Here’s What Happens When You Ask People to Say Something Nice About Someone They Hate

Frenemies, annoying coworkers, family members who make everyone else's business their own, evil exes... we've all got people we don't particularly like in our lives. But even when we don't like someone, what happens when we try to look at them in a positive light anyway? That's exactly what online magazine The Page Girls explores in their latest issue: The theme of "Love/Hate," or as they put it, "how thin is the line between passion and fury?" In their foreward to the issue, they write, “It’s a favorite theme in the world of romantic comedy. Two people start out hating each other, only to fall for each other at the end. Or they outwardly hate each other and struggle with confusing inner feelings of love and lust. In reality, how often does this kind of thing actually happen?” The magazine both investigates the trope and subverts it — and what better way to do so than by asking a bunch of people (over a few drinks, of course) to say something nice about someone they hate?

The Page Girls caught the results on camera, and those results are fascinating. Some of them really tried to put a positive spin on it, like the woman who said, “It’s really great that he believes in himself so much”; others clearly struggled, like the guy who said, “…She’s got a nose!” Speaking of noses, when they had trouble saying something about their nemesis’ actual personality and behavior, they tended to remark on their appearance: “He does have clear skin,” “He’s got a normal looking body… there’s nothing real weird about it,” and so on. The gal at the 29-second mark seemed to follow the Alice Roosevelt Longworth school of thought — "If you haven't got anything good to say about anybody, come sit next to me" — flat out refusing and shaking her head with a disgusted look on her face. Here, take a watch:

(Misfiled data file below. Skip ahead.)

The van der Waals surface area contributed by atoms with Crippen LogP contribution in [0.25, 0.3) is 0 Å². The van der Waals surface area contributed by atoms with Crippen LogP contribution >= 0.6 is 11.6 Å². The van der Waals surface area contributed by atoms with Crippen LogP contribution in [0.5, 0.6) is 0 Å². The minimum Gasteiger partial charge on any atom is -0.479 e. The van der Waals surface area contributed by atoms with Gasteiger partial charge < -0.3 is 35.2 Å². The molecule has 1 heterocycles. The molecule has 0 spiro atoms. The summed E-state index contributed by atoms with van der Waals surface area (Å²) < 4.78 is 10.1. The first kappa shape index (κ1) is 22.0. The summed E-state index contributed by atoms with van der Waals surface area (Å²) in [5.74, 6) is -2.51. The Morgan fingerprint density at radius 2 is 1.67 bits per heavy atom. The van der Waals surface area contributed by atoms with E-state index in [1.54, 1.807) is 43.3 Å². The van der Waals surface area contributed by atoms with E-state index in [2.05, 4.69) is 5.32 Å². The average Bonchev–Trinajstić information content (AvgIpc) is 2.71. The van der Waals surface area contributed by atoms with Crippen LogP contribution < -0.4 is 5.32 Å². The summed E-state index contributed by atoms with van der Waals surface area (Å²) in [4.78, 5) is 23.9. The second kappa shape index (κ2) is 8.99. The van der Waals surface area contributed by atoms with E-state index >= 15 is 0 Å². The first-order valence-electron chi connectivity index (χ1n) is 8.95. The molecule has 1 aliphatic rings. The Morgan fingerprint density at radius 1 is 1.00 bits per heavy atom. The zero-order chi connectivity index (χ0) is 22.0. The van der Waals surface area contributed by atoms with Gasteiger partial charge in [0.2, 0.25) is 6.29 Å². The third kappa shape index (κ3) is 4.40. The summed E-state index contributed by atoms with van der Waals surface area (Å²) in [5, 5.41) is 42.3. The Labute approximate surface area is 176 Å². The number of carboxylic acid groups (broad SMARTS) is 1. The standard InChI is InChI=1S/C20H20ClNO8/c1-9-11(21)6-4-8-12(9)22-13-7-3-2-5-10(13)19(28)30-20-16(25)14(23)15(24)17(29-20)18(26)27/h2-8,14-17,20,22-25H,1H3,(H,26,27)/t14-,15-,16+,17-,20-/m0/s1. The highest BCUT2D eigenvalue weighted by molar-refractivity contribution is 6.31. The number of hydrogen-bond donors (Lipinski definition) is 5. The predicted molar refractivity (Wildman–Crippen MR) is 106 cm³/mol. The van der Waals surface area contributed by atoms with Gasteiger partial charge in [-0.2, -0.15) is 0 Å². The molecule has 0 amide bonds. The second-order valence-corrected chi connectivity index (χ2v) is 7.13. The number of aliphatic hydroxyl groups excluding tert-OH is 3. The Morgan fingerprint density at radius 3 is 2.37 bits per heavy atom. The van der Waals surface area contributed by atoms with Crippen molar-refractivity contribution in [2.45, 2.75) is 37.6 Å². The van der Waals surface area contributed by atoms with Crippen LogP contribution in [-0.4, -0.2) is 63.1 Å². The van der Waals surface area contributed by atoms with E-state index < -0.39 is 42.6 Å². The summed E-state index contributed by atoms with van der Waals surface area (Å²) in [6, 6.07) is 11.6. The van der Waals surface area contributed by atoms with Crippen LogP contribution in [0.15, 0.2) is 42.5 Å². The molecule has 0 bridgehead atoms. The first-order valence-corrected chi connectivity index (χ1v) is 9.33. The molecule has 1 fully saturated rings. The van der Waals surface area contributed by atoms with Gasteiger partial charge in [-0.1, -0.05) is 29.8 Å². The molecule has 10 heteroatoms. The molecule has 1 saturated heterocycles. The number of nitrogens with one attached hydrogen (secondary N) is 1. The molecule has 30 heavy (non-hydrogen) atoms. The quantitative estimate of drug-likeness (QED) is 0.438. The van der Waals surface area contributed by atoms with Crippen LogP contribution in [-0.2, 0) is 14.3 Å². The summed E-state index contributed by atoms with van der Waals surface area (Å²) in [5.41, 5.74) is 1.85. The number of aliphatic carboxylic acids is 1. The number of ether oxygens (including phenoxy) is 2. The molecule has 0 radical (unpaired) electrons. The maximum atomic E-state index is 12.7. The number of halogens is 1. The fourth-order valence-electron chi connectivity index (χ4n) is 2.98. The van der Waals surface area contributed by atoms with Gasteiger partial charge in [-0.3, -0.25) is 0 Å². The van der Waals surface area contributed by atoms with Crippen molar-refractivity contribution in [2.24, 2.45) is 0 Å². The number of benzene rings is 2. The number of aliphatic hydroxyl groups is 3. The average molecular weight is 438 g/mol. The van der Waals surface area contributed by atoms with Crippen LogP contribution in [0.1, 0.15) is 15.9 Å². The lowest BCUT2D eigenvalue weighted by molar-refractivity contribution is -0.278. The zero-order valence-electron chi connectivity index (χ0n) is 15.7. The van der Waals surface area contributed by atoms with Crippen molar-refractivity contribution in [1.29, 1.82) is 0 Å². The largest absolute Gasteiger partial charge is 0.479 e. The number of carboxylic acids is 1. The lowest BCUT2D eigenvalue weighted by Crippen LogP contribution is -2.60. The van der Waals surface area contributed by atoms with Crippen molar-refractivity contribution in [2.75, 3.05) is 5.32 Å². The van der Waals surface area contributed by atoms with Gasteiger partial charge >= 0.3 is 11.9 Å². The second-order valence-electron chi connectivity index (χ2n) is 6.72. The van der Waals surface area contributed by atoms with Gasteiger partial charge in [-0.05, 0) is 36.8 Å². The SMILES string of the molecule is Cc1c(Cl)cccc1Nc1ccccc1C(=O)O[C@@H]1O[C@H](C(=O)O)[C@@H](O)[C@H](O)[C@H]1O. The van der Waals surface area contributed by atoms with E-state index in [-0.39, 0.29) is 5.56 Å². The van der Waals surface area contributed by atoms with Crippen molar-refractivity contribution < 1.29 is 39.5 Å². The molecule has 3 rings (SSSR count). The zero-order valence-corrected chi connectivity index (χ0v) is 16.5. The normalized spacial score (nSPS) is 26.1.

The Page Girls on YouTube

The thing that struck me the most was how torn most people seemed to be — and how that, in turn, revealed how they really felt about the person. Take, for example, the previous statement, “It’s really great that he believes in himself so much”: The phrasing suggests both that he’s confident, but also that it comes across as arrogance to the person speaking about him. Other similar responses from other people included, “Keeps you guessing. That’s fun,” and “She’s everything you don’t want in a person, but she’s still so nice!”

Something I’d be curious to find with regards to the experiment is whether any of the people interviewed are, say, friends with their nemeses’ on Facebook. A recent study (and yes, this one was reported by the Daily Mail, so take it with a grain of salt) found that two-thirds of Americans friend people they don’t actually like on the social networking site just so they snoop on their lives. I guess in some respect, we’re all that nosy neighbor sticking our heads up over the side of the fence to see what’s going on the yard next door — even when we really, really don’t like our neighbors.

Check out the entire issue over at The Page Girls’ website.

Image: Kate Tomlinson/Flickr